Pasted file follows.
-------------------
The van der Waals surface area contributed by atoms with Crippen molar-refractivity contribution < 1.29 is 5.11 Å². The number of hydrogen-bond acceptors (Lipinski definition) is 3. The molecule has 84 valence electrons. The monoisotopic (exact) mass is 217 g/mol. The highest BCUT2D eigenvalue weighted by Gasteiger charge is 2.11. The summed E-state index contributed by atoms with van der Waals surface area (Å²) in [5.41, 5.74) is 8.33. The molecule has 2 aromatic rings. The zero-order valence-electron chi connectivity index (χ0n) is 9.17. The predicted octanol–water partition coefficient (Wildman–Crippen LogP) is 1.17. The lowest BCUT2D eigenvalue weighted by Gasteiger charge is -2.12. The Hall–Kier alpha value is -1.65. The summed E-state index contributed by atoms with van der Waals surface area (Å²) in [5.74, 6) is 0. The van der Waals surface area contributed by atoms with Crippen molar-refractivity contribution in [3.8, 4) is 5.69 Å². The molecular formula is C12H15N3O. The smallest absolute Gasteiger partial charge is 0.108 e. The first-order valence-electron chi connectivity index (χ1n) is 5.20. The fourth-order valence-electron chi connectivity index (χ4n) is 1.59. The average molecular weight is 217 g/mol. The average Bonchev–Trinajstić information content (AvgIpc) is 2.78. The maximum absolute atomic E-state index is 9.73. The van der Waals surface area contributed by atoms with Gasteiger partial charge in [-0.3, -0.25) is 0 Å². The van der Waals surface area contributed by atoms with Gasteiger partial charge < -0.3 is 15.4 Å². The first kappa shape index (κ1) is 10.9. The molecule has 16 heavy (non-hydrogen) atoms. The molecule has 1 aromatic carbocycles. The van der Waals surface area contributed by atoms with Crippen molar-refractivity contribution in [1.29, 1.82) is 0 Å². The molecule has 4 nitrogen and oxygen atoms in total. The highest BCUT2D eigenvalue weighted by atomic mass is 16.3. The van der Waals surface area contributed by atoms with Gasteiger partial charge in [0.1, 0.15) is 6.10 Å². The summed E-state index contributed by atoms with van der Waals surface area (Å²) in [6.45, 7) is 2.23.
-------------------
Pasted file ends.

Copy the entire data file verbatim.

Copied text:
The van der Waals surface area contributed by atoms with Crippen molar-refractivity contribution < 1.29 is 5.11 Å². The number of hydrogen-bond acceptors (Lipinski definition) is 3. The molecule has 84 valence electrons. The monoisotopic (exact) mass is 217 g/mol. The highest BCUT2D eigenvalue weighted by Gasteiger charge is 2.11. The summed E-state index contributed by atoms with van der Waals surface area (Å²) in [5.41, 5.74) is 8.33. The molecule has 2 aromatic rings. The zero-order valence-electron chi connectivity index (χ0n) is 9.17. The predicted octanol–water partition coefficient (Wildman–Crippen LogP) is 1.17. The lowest BCUT2D eigenvalue weighted by Gasteiger charge is -2.12. The Hall–Kier alpha value is -1.65. The summed E-state index contributed by atoms with van der Waals surface area (Å²) in [5.74, 6) is 0. The van der Waals surface area contributed by atoms with Crippen molar-refractivity contribution in [3.8, 4) is 5.69 Å². The molecular formula is C12H15N3O. The smallest absolute Gasteiger partial charge is 0.108 e. The first-order valence-electron chi connectivity index (χ1n) is 5.20. The fourth-order valence-electron chi connectivity index (χ4n) is 1.59. The average molecular weight is 217 g/mol. The average Bonchev–Trinajstić information content (AvgIpc) is 2.78. The maximum absolute atomic E-state index is 9.73. The van der Waals surface area contributed by atoms with Gasteiger partial charge in [-0.3, -0.25) is 0 Å². The van der Waals surface area contributed by atoms with Gasteiger partial charge < -0.3 is 15.4 Å². The first kappa shape index (κ1) is 10.9. The molecule has 16 heavy (non-hydrogen) atoms. The molecule has 1 aromatic carbocycles. The van der Waals surface area contributed by atoms with Crippen molar-refractivity contribution in [1.29, 1.82) is 0 Å². The molecule has 4 nitrogen and oxygen atoms in total. The highest BCUT2D eigenvalue weighted by atomic mass is 16.3. The van der Waals surface area contributed by atoms with Gasteiger partial charge in [0.1, 0.15) is 6.10 Å². The summed E-state index contributed by atoms with van der Waals surface area (Å²) in [6.45, 7) is 2.23.